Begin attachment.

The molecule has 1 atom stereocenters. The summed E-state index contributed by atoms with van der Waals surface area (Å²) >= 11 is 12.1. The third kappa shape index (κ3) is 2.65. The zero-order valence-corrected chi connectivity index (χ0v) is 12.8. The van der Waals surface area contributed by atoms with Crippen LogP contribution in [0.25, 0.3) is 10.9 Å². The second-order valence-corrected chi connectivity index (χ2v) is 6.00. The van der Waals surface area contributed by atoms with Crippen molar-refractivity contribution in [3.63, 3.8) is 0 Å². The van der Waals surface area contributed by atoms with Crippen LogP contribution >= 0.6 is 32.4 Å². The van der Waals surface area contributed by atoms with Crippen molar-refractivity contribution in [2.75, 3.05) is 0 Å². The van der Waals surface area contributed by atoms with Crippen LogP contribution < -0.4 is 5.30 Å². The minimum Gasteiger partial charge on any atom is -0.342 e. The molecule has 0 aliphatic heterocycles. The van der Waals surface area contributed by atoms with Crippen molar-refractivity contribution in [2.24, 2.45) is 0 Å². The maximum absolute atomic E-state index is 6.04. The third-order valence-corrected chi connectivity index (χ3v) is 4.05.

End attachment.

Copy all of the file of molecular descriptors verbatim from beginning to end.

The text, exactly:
The molecule has 1 atom stereocenters. The summed E-state index contributed by atoms with van der Waals surface area (Å²) >= 11 is 12.1. The third kappa shape index (κ3) is 2.65. The zero-order valence-corrected chi connectivity index (χ0v) is 12.8. The van der Waals surface area contributed by atoms with Crippen LogP contribution in [0.25, 0.3) is 10.9 Å². The second-order valence-corrected chi connectivity index (χ2v) is 6.00. The van der Waals surface area contributed by atoms with Crippen molar-refractivity contribution in [3.63, 3.8) is 0 Å². The van der Waals surface area contributed by atoms with Crippen LogP contribution >= 0.6 is 32.4 Å². The van der Waals surface area contributed by atoms with Crippen molar-refractivity contribution in [2.75, 3.05) is 0 Å². The van der Waals surface area contributed by atoms with Crippen LogP contribution < -0.4 is 5.30 Å². The minimum Gasteiger partial charge on any atom is -0.342 e. The molecule has 0 aliphatic heterocycles. The van der Waals surface area contributed by atoms with Crippen molar-refractivity contribution in [2.24, 2.45) is 0 Å². The maximum absolute atomic E-state index is 6.04. The third-order valence-corrected chi connectivity index (χ3v) is 4.05.